Sending out what might be misleading letters of demand can back-fire including (for example) the company sending out such letters being liable for breaching the Australian Consumer Law.
In other jurisdictions, even a solicitor has been burned by the practice.
UK solicitor Andrew Crossley ran the law firm ACS:Law. In 2009, the firm started claims against suspected copyright infringers through P2P file sharing. He sent out around 20,000 letters which threatened court action unless each recipient paid a £500 fee. Crossley was taking about 65% of the amounts recovered, with the copyright owners receiving about 30% on average.
In 2011, ACS:Law attempted to gain judgment against 26 suspected illegal file sharers. The case was summed up by the Judge as “mind boggling” and eventually dismissed through extraordinary means by his Honour. Crossley was the subject of a professional conduct review and was ultimately suspended for a period of 2 years and fined by the UK Solicitor Regulation Authority and Law Society.
Interesting parallels: £700 letters of demand no pot of gold for Golden Eye
There are interesting parallels between the Dallas Buyers Club case and the UK decision in Golden Eye (International) Ltd v Telefonica UK Ltd  EWCH 723 (Ch). In that case, a number of adult film companies (led by Golden Eye) were the copyright owners in various pornographic films. Golden Eye sued ISPs, demanding that personal details of copyright infringers be released to them so they could pursue them for the infringements. As in the present case before the Court’s in Australia, the UK ISPs dug their heels in, refusing to give the details.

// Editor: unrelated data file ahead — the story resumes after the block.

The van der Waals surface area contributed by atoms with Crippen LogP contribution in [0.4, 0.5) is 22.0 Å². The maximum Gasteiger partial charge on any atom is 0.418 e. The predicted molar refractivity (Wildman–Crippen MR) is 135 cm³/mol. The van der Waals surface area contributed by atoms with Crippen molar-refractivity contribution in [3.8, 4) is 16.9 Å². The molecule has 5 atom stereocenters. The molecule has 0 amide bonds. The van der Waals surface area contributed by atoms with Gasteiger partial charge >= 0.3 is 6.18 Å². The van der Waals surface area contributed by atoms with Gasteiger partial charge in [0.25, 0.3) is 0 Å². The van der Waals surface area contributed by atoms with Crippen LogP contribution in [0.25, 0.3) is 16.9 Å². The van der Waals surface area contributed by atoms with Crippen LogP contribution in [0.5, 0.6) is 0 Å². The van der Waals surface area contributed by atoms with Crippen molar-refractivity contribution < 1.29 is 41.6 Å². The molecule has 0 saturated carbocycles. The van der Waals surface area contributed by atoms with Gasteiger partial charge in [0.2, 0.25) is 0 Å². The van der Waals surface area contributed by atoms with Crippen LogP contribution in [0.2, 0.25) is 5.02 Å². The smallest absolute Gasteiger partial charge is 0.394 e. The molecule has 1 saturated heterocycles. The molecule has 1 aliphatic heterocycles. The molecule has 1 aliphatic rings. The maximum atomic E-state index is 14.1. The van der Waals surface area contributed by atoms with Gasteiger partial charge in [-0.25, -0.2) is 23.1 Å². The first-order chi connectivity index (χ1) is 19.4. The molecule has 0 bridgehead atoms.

Justice Arnold ordered that the ISPs hand over the names of the infringing customers to Golden Eye, and also dealt with the issue of speculative invoicing, noting that copyright owners and/or their legal representatives must properly safeguard the legitimate interests of consumers. If all 9,124 customers issued with the £700 fee paid, that would amount to a £6.3 million dollar recovery – a result hat Justice Arnold indicated would be absurd. Instead Arnold J ordered that any potential settlement sum should be negotiated with each individual recipient.
It will be interesting to see if the Federal Court of Australia follows the UK High Court.
The next steps
This case, which will be heard by Justice Perram in the Federal Court, has some way to go before the Court is ultimately required to decide on whether the ISP’s will be required to disclose their customer information. That hearing is tentatively sent down for 5 and 6 February 2015.
Between now and then, the Court has to determine whether it will require security for costs from Dallas Buyers Club. The respondent ISPs have made an application that the company pay $100,000 security in case it loses its claim to obtain the ISP customer information. The company has indicated it would like to pay no more than $30,000. That application was listed to be before the Court on 17 November 2014, though at the time of writing no judgment on that point had been published.
Dallas Buyers Club has also been ordered to provide iiNet with information on the Maverick Eye technology.
The matter is set down for further directions on 5 December 2014. At that time, the Court will determine whether it will allow iiNet to call Daniel Macek of Maverick Eye to give evidence of how the Maverick Eye technology is used to identify the copyright infringers and determine the authenticity and reliability of the information which the technology provides.
This case will be interesting to watch unfold, as it has the potential to change the way copyright owners access information about illegal downloads so as to enforce their rights. It also has potentially huge commercial ramifications for ISPs, who may lose customers if their personal information is disclosed.